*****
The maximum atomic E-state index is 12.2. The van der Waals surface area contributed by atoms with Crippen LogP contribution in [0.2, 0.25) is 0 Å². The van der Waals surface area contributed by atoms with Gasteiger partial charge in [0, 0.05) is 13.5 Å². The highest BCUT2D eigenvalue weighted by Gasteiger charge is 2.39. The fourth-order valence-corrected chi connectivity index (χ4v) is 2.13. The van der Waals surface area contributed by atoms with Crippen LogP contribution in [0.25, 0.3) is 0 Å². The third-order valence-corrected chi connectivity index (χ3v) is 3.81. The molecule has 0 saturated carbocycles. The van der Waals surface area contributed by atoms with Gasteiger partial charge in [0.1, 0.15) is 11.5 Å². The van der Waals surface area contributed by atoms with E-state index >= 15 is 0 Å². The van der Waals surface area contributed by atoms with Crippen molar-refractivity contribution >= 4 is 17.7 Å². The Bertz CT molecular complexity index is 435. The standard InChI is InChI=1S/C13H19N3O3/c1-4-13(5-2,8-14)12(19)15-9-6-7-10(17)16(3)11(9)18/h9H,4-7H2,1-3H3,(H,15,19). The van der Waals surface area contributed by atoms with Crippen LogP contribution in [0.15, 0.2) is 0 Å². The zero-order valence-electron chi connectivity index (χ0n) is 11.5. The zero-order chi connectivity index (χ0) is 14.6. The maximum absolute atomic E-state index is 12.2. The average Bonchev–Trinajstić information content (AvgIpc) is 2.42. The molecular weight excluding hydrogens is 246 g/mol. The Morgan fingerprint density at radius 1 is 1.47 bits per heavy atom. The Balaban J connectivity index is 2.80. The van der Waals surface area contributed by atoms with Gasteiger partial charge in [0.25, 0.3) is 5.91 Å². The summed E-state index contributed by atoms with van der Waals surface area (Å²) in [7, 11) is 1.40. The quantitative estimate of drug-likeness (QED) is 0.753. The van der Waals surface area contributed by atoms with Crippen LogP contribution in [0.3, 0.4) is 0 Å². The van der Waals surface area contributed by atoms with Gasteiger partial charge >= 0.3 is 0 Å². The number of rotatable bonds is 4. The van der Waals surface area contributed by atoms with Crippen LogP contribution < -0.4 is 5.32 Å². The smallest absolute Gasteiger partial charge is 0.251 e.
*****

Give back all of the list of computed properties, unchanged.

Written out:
The maximum atomic E-state index is 12.2. The van der Waals surface area contributed by atoms with Crippen LogP contribution in [0.2, 0.25) is 0 Å². The van der Waals surface area contributed by atoms with Gasteiger partial charge in [0, 0.05) is 13.5 Å². The highest BCUT2D eigenvalue weighted by Gasteiger charge is 2.39. The fourth-order valence-corrected chi connectivity index (χ4v) is 2.13. The van der Waals surface area contributed by atoms with Crippen LogP contribution in [0.25, 0.3) is 0 Å². The third-order valence-corrected chi connectivity index (χ3v) is 3.81. The molecule has 0 saturated carbocycles. The van der Waals surface area contributed by atoms with Gasteiger partial charge in [0.1, 0.15) is 11.5 Å². The van der Waals surface area contributed by atoms with E-state index >= 15 is 0 Å². The van der Waals surface area contributed by atoms with Crippen molar-refractivity contribution >= 4 is 17.7 Å². The Bertz CT molecular complexity index is 435. The standard InChI is InChI=1S/C13H19N3O3/c1-4-13(5-2,8-14)12(19)15-9-6-7-10(17)16(3)11(9)18/h9H,4-7H2,1-3H3,(H,15,19). The van der Waals surface area contributed by atoms with Crippen LogP contribution in [0.15, 0.2) is 0 Å². The zero-order valence-electron chi connectivity index (χ0n) is 11.5. The zero-order chi connectivity index (χ0) is 14.6. The maximum absolute atomic E-state index is 12.2. The average Bonchev–Trinajstić information content (AvgIpc) is 2.42. The molecular weight excluding hydrogens is 246 g/mol. The Morgan fingerprint density at radius 1 is 1.47 bits per heavy atom. The Balaban J connectivity index is 2.80. The van der Waals surface area contributed by atoms with Gasteiger partial charge in [0.25, 0.3) is 5.91 Å². The summed E-state index contributed by atoms with van der Waals surface area (Å²) in [7, 11) is 1.40. The quantitative estimate of drug-likeness (QED) is 0.753. The van der Waals surface area contributed by atoms with Crippen LogP contribution in [0.3, 0.4) is 0 Å². The van der Waals surface area contributed by atoms with Gasteiger partial charge >= 0.3 is 0 Å². The number of rotatable bonds is 4. The van der Waals surface area contributed by atoms with Crippen LogP contribution < -0.4 is 5.32 Å². The smallest absolute Gasteiger partial charge is 0.251 e.